More is Better: when Infinite Overparameterization is Optimal and Overfitting is Obligatory

Published: 16 Jan 2024, Last Modified: 18 Apr 2024ICLR 2024 posterEveryoneRevisionsBibTeX
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Keywords: overparameterization, interpolation, random feature regression, kernel regression, generalization, overfitting
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TL;DR: We show that (a) random feature regression strictly benefits from additional features and (b) a realistic class of kernel learning task requires (near-)zero regularization to reach optimal performance.
Abstract: In our era of enormous neural networks, empirical progress has been driven by the philosophy that *more is better.* Recent deep learning practice has found repeatedly that larger model size, more data, and more computation (resulting in lower training loss) optimizing to near-interpolation improves performance. In this paper, we give theoretical backing to these empirical observations by showing that these three properties hold in random feature (RF) regression, a class of models equivalent to shallow networks with only the last layer trained. Concretely, we first show that the test risk of RF regression decreases monotonically with both the number of features and samples, provided the ridge penalty is tuned optimally. In particular, this implies that infinite width RF architectures are preferable to those of any finite width. We then proceed to demonstrate that, for a large class of tasks characterized by powerlaw eigenstructure, training to near-zero training loss is *obligatory:* near-optimal performance can *only* be achieved when the training error is much smaller than the test error. Grounding our theory in real-world data, we find empirically that standard computer vision tasks with convolutional neural kernels clearly fall into this class. Taken together, our results tell a simple, testable story of the benefits of overparameterization and overfitting in random feature models.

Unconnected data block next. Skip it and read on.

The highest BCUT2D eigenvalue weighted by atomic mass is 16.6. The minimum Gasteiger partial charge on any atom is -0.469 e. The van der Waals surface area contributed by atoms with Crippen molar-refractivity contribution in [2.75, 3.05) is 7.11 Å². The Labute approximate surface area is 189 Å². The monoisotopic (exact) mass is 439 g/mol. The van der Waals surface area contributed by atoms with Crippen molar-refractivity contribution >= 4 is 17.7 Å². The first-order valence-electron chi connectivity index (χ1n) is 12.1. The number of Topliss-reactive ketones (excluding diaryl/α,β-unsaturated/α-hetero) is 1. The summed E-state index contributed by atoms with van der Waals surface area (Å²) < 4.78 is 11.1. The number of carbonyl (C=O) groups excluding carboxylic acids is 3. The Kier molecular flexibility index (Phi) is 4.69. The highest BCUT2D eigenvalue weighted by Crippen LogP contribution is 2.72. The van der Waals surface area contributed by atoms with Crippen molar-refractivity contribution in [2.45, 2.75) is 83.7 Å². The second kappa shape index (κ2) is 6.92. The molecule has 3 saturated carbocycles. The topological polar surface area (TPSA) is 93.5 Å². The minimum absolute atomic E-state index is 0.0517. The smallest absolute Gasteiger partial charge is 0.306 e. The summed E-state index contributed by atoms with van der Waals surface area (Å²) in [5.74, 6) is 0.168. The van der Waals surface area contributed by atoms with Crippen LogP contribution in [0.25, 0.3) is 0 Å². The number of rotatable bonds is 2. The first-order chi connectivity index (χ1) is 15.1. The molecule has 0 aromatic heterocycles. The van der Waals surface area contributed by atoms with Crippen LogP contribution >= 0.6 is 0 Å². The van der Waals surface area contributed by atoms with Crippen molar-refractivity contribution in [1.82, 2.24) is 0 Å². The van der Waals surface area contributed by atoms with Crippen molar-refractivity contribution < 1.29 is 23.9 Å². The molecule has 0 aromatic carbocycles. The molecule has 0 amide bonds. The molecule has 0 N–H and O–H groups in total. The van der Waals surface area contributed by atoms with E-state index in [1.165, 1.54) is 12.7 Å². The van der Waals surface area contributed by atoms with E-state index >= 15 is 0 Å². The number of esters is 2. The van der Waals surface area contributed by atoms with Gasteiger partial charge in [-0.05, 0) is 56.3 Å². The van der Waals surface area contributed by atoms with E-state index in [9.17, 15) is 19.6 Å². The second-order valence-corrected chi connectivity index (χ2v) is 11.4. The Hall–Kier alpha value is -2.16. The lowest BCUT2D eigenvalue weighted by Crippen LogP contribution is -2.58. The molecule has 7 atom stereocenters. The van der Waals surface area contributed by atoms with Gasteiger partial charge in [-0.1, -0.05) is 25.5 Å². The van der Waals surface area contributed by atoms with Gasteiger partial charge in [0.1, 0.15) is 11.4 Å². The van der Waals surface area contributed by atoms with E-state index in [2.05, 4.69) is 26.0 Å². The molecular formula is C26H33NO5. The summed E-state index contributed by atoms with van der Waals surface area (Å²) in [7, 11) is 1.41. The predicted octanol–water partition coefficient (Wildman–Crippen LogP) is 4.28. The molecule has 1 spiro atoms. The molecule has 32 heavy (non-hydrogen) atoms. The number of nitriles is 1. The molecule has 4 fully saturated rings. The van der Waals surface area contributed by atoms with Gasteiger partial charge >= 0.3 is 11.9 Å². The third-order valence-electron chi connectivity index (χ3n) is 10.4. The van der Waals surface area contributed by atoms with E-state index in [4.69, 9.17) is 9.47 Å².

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Primary Area: learning theory
Submission Number: 4301